I have never met an entrepreneur who asked me, “How do I fail?” The inevitable always want to know the secret to success. Oddly enough, the secret is to ask people how to fail. That may sound counter-intuitive but the reality is if I gave you a list of five very successful techniques I use to grow my business you may never glean one sale or iota of growth from it. Why? Because you’re not me, you’re you.
If we were all the same, doing the same business there would be no need for entrepreneurship. We’d all work for Acme Universal Worldwide Widgets. Industry and innovation thrive on change and are flowing ebb and tide of social needs and technological developments. Now you may say you don’t want to know how to invent the wheel; you just want to know how to use it more efficiently. But the wheel that Yorn the Caveman chiseled over a million years ago isn’t the same as that first Goodyear that rolled off the line. It was state of the art. But it came with its own new challenges and sparked more entrepreneurship. These tires could go flat so the need for tow trucks and AAA was born. Filling Stations added air pumps that had to be conceived, designed, produced, marketed, and then installed.
Before this example goes flat, let me get to the point of where the failure made this a success. The actual negative of the modern tire was what made embedded it into our everyday societal commerce. By creating and marketing the bladder tire (yes that was a working name and stuck in manufacturing circles in early 20th century) the innovators created a complete a paradigm of “gap-filling” industry that became so embedded in our culture that at one point hundreds of thousands of people relied on it and its known failure to provide a living. We have had the technology for many years to eliminate the need for tires that go flat or need to be replaced every two years. But the impact of phasing these products out because they don’t work better than something else would have devastating effects to a good portion of those who built their industry around catering to the failure of this one product. Does that mean we don’t look for new and better ways to make tires? No. We just have to see what the next level of failures will be and be there to “fill that gap.”
Now let’s put that into perspective when you discuss growing your business. You don’t need someone to tell you how to build a bridge if you sell insurance or financial planning services. But you still want to know how to get from point A to B and as fast as possible. Your marketing is the bridge. Many people build those bridges with social media campaigns, digital marketing like vlogs, blogging, print, and visual ads (we can’t just say TV anymore since 23.8 million people now have Roku only). But are which of these marketing ‘bridges’ are the safest and fastest ones from where you are to your goals?
Many people will say to watch what your competitors are doing to kill it and emulate them. DON’T! Yes you should always be aware of your competitors and what they are doing, but if something is working for them and begin copying it without an understanding the pitfalls they encounter while finding this niche you’re doomed to repeat it. Worse if you straight out repeat it too similarly your audience becomes their growth. They’ve already ‘trained’ their audience to recognize their unique style.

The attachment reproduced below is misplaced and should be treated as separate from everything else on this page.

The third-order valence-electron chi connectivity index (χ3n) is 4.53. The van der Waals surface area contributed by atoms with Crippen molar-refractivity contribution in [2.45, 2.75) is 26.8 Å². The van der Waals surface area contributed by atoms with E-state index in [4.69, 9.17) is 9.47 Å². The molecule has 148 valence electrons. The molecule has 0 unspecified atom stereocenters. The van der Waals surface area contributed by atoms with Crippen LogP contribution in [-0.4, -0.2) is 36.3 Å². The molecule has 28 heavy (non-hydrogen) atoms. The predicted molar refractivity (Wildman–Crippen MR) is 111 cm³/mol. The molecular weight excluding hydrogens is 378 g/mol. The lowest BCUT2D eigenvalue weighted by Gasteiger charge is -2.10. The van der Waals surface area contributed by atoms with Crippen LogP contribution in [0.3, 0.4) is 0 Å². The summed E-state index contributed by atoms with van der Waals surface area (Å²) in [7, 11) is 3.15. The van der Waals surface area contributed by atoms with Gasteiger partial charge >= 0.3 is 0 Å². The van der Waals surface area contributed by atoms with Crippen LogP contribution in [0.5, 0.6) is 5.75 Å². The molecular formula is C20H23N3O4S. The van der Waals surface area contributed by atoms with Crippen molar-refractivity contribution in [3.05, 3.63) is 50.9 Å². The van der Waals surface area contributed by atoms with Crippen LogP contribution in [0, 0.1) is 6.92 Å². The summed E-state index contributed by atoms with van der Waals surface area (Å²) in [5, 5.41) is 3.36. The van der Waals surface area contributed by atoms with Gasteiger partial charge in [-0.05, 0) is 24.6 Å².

There is a car dealer in SWFL that created what some call a gimmick and others genius, but like or hate it if you have ever been to SWFL, you know who and what the “It’s HUGE!” tagline is referring to. Recently many other companies have adopted throwing this out, I assume as a badge of SWFL business identity and have done nothing more than make listeners immediately refer to the car dealership. FREE advertising for Billy! But a few very crafty marketing geniuses looked at this campaign and said what’s the ‘failure factor’ here? It was loud and obnoxious to most people (but memorable and on point for the company/product), it smacked of the typical car salesman hype, it was bullying to some. So another car dealer created a campaign that completely the opposite. It was more of a Mr. Rogers style approach and even told people it was “a place where no one will yell at you just treat you like a friend.” There was a great buzz over that ad locally because people intuited that the soft-spoken car dealer’s ad was calling out the loud one. The new softer version was a HUGE success (pun intended). Not only did it “fill a gap” for those who didn’t care for the loud yelling tactic but it also increased sales for the competitor. Win, win.
When something isn’t working, you need to understand why not just ditch it. If Yorn hadn’t adjusted when he broke that corner off of the square rock he was chiseling we’d never have discovered the wheel that led to so many other failures that have improved our lives. If you want to succeed you need to know how to fail.
So at your next mixer, chamber of commerce meeting, networking event, or when you’re listening to commercials, ask; What is not working? What is the failure factor here? Then devise a solution for it. Build your marketing and growth strategies based on those facts and in no time at all someone will be building on your failure factor and increasing your exposure too!